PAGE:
With the backlash against Sen. Rand Paul (R-KY) still strong after his endorsement of Mitt Romney and some of his supporters taking legal action against the Republican Party, Tom Woods put together a message for Ron Paul urging him to resist pressure from GOP acolytes to toe the party line in the presidential race this fall.
In the video, Woods notes that Paul’s tendency to speak his mind, noting the first GOP debate back in 2007 where the Texan noted the problems with our foreign policy, and his ability to inspire supporters are unique qualities that set him apart from others in today’s political world. Woods also points out that an endorsement from the elder Paul probably wouldn’t help his son. He briefly takes a jab at Campaign for Liberty, Paul’s advocacy organization, for it’s failure to take on foreign policy.
In closing Woods says, “Dr. Paul, you changed the world in 2007. Don’t change it back. Just be Ron Paul and millions of us will support you”:
If you’ve been following the reaction to Sen. Rand Paul’s endorsement of Mitt Romney, you know there are a lot of people disappointed. Our own Brian Lehman noted on Friday that Sen. Paul didn’t have much of a choice other than to endorse Romney if he wanted to have any future or influence inside the Republican Party.
In a new video, Jack Hunter (also known as the “Southern Avenger”) explained that Sen. Paul had always said that he would endorse the Republican nominee, regardless of whom it may be, against President Barack Obama. He also explains that Sen. Paul only made the endorsement after his father, Rep. Ron Paul (R-TX), conceded that he didn’t have the delegates to secure the GOP nomination:
Seeking to remain relevant in Republican politics, Herman Cain endorsed Newt Gingrich, in what couldn’t have been a more predictable move:
The move by the former GOP candidate and tea-party favorite comes three days before the Florida primary, at a moment when Gingrich is badly in need of something to rekindle the momentum he gained in the wake of his South Carolina primary victory.
“I had it in my heart and mind a long time,” Cain said of his endorsement, appearing with Gingrich at a Republican fundraiser. “Speaker Gingrich is a patriot. Speaker Gingrich is not afraid of bold ideas.”
Gingrich joked, “I had no idea it would be this interesting an evening.”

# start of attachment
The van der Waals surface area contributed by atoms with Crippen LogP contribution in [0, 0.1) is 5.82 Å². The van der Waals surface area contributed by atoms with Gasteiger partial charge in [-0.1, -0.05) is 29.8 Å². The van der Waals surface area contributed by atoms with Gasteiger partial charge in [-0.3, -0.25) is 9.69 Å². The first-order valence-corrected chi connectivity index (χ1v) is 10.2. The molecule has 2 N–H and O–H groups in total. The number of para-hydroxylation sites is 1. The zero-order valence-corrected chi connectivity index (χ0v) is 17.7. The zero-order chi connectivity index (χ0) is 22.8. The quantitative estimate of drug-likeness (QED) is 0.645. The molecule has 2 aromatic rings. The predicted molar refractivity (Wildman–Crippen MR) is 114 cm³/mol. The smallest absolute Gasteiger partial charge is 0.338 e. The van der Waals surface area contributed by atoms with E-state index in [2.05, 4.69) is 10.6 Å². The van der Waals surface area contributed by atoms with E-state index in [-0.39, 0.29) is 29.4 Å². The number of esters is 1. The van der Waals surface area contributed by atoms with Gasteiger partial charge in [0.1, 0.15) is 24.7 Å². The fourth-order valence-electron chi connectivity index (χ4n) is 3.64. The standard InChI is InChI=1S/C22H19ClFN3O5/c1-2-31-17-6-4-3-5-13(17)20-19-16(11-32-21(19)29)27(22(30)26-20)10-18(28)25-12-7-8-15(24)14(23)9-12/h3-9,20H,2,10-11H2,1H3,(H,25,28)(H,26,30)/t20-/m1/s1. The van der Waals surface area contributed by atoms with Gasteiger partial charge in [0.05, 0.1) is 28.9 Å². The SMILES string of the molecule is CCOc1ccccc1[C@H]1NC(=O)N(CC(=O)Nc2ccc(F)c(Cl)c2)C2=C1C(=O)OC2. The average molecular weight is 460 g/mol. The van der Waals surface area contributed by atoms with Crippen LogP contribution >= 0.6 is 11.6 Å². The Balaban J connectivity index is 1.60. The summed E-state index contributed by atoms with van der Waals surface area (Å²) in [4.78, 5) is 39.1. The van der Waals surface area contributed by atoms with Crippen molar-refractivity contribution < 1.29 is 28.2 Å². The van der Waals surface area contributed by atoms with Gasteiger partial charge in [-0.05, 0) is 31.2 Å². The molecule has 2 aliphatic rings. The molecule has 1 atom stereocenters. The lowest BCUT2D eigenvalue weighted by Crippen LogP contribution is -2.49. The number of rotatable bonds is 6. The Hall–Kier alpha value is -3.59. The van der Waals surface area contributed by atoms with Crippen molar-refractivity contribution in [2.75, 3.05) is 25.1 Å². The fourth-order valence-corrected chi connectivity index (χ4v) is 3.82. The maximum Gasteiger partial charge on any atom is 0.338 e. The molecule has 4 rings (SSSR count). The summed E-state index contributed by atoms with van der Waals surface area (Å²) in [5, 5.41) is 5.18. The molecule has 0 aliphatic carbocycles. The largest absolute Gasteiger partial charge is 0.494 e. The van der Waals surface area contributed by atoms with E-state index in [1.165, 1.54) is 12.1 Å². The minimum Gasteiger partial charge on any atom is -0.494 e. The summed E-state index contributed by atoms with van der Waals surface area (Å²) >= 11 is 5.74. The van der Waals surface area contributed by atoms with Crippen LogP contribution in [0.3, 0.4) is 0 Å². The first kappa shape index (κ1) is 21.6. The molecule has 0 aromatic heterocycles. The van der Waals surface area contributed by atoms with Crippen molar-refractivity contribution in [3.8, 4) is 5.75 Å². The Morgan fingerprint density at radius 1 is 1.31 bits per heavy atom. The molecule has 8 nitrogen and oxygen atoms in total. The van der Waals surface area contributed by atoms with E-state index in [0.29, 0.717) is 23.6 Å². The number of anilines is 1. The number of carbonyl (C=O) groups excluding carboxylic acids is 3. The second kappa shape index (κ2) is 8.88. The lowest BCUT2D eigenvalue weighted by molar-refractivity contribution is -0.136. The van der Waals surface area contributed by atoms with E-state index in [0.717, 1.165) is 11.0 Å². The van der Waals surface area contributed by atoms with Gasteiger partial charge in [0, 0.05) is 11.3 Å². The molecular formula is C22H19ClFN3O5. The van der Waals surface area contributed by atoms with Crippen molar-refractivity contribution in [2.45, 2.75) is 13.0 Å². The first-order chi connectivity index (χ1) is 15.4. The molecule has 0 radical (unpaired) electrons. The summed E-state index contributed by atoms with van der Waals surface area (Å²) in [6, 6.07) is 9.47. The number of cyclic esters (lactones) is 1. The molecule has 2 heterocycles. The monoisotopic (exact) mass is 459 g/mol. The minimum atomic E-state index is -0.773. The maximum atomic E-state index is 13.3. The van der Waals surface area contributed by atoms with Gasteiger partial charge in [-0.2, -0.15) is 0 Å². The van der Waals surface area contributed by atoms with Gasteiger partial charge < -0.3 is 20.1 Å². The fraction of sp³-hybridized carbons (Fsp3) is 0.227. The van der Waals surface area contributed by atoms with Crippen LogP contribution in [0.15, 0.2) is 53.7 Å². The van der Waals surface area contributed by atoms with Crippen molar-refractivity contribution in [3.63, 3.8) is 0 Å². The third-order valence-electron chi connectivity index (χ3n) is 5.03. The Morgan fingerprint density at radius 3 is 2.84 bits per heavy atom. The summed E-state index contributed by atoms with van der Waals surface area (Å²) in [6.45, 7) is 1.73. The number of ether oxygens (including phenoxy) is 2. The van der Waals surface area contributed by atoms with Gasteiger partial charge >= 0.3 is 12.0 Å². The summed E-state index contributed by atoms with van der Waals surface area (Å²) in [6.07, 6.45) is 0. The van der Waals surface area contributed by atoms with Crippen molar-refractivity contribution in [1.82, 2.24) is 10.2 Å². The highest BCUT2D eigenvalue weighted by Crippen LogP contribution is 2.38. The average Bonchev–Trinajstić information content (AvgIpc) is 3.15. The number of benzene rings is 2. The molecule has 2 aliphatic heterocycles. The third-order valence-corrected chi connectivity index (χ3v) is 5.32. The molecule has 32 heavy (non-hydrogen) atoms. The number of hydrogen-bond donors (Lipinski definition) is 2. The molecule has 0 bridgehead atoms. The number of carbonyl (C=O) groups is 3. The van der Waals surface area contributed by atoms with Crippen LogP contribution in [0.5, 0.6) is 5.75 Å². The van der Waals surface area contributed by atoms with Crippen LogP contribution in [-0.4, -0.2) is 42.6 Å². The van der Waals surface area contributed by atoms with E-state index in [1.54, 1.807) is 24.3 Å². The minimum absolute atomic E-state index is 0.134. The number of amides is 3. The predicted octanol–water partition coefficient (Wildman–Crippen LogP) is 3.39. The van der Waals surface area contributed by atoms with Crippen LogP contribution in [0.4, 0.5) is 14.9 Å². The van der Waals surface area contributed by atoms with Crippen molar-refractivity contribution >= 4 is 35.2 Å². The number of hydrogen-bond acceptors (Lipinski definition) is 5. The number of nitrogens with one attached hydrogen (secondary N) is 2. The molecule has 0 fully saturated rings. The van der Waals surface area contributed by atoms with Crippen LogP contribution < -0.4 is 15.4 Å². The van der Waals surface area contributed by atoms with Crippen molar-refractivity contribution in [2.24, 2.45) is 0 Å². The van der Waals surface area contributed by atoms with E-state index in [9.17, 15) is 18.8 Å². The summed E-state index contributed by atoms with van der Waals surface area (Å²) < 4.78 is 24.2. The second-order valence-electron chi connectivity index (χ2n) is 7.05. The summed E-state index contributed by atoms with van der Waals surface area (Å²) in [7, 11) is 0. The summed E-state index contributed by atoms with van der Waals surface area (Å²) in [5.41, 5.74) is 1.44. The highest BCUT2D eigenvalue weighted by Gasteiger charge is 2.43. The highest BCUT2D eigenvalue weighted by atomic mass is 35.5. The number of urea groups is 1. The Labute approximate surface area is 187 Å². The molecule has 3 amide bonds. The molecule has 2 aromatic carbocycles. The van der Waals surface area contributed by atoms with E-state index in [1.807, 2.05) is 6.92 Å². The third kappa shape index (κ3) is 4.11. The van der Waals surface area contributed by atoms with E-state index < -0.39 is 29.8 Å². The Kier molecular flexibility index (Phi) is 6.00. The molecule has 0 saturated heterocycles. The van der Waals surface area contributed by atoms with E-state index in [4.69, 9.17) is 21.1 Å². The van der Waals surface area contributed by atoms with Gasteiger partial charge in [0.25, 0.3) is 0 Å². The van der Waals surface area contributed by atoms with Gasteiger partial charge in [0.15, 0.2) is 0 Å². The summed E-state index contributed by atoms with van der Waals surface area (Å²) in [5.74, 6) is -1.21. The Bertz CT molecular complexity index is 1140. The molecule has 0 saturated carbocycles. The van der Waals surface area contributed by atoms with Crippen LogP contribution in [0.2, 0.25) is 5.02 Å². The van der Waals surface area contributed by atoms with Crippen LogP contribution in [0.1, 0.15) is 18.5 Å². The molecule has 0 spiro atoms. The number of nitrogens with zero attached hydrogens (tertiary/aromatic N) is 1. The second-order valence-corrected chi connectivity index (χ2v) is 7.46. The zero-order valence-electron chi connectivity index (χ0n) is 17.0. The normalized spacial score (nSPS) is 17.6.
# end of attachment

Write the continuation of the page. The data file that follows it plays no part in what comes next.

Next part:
Cain is the latest in a series of popular conservative figures to back the former House speaker, while much of the GOP establishment is marshaling against him. Among Gingrich’s other recent supporters are former Alaska governor Sarah Palin; his onetime presidential rival, Texas Gov. Rick Perry; and former senator Fred Thompson (Tenn.).
Cain backed Romney in 2008, but both he and Gingrich are from Georgia and it was obvious during the debates that they had had an affection for each other. And while the endorsement will be played up by anti-Romney conservatives, Gingrich’s actions as Speaker of the House, such as trying to diminish the influence of fiscal conservatives, are continuing to come under fire.
In recent days, Sen. Jim DeMint (R-SC), an outspoken fiscal conservative, has defended Rep. Ron Paul (R-TX), noting that Republicans should embrace some libertarian ideas. DeMint also sees the risk many Republican take in their public criticism of Paul, who has an incredibly dedicated group of followers, many of whom are young.
This led to rumors of an endorsement yesterday on Twitter and Facebook before the all important South Carolina primary. But DeMint, keeping with a statement he made a couple of months ago, has said he will not endorse:
One of the most sought-after South Carolina politicians said Monday he would not endorse a candidate ahead of the Palmetto State’s primary.
Sen. Jim DeMint, who has offered praise to all of the candidates in the field, said in a statement, “I do not have a favorite in this race and I will not endorse a candidate.”
DeMint said his stance reflected the view of many voters in South Carolina.
“I’ve gotten to know each of the candidates over the past year and they are all far superior to Obama,” DeMint said. “My view reflects what I’ve heard from Republican voters across South Carolina who remain divided in this race.”
DeMint would have been a big get for any candidate in the GOP field, given his high regard among conservative voters. Many of the contenders have met with the senator in person, looking to gain his backing.
Herman Cain, who exited the race for the GOP nomination early last month, announced last week that he would launch a bus tour in support of his gimmicky “9-9-9” plan, which was panned by several prominent conservatives, hoping that the push will lead to support in Congress:
The one-time Republican front-runner announced his “Cain’s Solutions Revolution” during a Fox News interview with Sean Hannity on Wednesday night.
“I started a new movement. The biggest comment I got when I ended my candidacy was to keep 9-9-9 alive. That’s what this is about, and I’m going to keep it alive with what I’m calling Cain’s Solutions Revolution,” Cain said.
“You have a bus,” Hannity interjected.
“Yes, sir. I have a bus with my picture on it,” Cain said, smiling, as Hannity displayed a photo of a vehicle that looked similar to the campaign bus he used on the trail until the day he pulled up in it at the early December rally in Atlanta when he ended his campaign.
The Atlanta businessman said he plans to “get commitments from members of Congress in 2012 before Election Day” and that the legislation is currently being drafted.
Cain also announced that he’ll be making an endorsement in the race on Thursday, January 19th — just before the primary in South Carolina. Given that he is from Georgia and is close to Newt Gingrich, you can probably guess who he’ll wind up backing.